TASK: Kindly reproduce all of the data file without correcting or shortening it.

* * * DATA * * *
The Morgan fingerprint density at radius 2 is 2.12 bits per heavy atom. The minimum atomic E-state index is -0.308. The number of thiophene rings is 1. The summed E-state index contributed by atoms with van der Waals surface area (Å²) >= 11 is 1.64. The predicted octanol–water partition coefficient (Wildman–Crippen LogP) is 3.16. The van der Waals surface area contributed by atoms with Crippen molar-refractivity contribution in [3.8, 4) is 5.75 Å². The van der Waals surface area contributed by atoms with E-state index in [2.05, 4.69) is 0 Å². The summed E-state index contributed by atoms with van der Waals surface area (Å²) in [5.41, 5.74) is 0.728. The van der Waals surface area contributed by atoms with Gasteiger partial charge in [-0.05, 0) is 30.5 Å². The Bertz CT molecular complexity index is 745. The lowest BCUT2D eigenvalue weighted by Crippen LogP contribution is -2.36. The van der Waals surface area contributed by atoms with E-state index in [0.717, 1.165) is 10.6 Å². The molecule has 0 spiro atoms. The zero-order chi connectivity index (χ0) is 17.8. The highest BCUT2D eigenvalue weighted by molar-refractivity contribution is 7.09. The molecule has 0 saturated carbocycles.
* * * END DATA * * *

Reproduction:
The Morgan fingerprint density at radius 2 is 2.12 bits per heavy atom. The minimum atomic E-state index is -0.308. The number of thiophene rings is 1. The summed E-state index contributed by atoms with van der Waals surface area (Å²) >= 11 is 1.64. The predicted octanol–water partition coefficient (Wildman–Crippen LogP) is 3.16. The van der Waals surface area contributed by atoms with Crippen molar-refractivity contribution in [3.8, 4) is 5.75 Å². The van der Waals surface area contributed by atoms with E-state index in [2.05, 4.69) is 0 Å². The summed E-state index contributed by atoms with van der Waals surface area (Å²) in [5.41, 5.74) is 0.728. The van der Waals surface area contributed by atoms with Gasteiger partial charge in [-0.05, 0) is 30.5 Å². The Bertz CT molecular complexity index is 745. The lowest BCUT2D eigenvalue weighted by Crippen LogP contribution is -2.36. The van der Waals surface area contributed by atoms with E-state index in [0.717, 1.165) is 10.6 Å². The molecule has 0 spiro atoms. The zero-order chi connectivity index (χ0) is 17.8. The highest BCUT2D eigenvalue weighted by molar-refractivity contribution is 7.09. The molecule has 0 saturated carbocycles.